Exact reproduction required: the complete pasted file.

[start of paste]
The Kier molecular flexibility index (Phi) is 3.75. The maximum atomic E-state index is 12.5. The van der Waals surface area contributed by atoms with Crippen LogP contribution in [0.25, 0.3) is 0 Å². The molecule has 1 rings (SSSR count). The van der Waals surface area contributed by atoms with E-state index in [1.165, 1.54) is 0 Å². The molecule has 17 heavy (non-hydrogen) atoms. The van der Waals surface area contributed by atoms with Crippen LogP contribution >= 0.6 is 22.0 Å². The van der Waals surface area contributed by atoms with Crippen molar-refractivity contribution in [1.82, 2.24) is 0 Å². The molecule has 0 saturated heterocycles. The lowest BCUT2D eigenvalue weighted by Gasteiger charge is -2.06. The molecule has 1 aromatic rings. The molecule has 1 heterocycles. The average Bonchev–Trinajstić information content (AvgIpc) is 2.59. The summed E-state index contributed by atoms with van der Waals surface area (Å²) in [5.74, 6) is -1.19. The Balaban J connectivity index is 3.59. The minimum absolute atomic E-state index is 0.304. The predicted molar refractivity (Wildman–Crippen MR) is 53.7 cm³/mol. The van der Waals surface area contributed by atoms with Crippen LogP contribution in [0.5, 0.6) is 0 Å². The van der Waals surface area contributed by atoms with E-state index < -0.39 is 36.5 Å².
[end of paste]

The Kier molecular flexibility index (Phi) is 3.75. The maximum atomic E-state index is 12.5. The van der Waals surface area contributed by atoms with Crippen LogP contribution in [0.25, 0.3) is 0 Å². The molecule has 1 rings (SSSR count). The van der Waals surface area contributed by atoms with E-state index in [1.165, 1.54) is 0 Å². The molecule has 17 heavy (non-hydrogen) atoms. The van der Waals surface area contributed by atoms with Crippen LogP contribution >= 0.6 is 22.0 Å². The van der Waals surface area contributed by atoms with Crippen molar-refractivity contribution in [1.82, 2.24) is 0 Å². The molecule has 0 saturated heterocycles. The lowest BCUT2D eigenvalue weighted by Gasteiger charge is -2.06. The molecule has 1 aromatic rings. The molecule has 1 heterocycles. The average Bonchev–Trinajstić information content (AvgIpc) is 2.59. The summed E-state index contributed by atoms with van der Waals surface area (Å²) in [5.74, 6) is -1.19. The Balaban J connectivity index is 3.59. The minimum absolute atomic E-state index is 0.304. The predicted molar refractivity (Wildman–Crippen MR) is 53.7 cm³/mol. The van der Waals surface area contributed by atoms with Crippen LogP contribution in [0.5, 0.6) is 0 Å². The van der Waals surface area contributed by atoms with E-state index < -0.39 is 36.5 Å².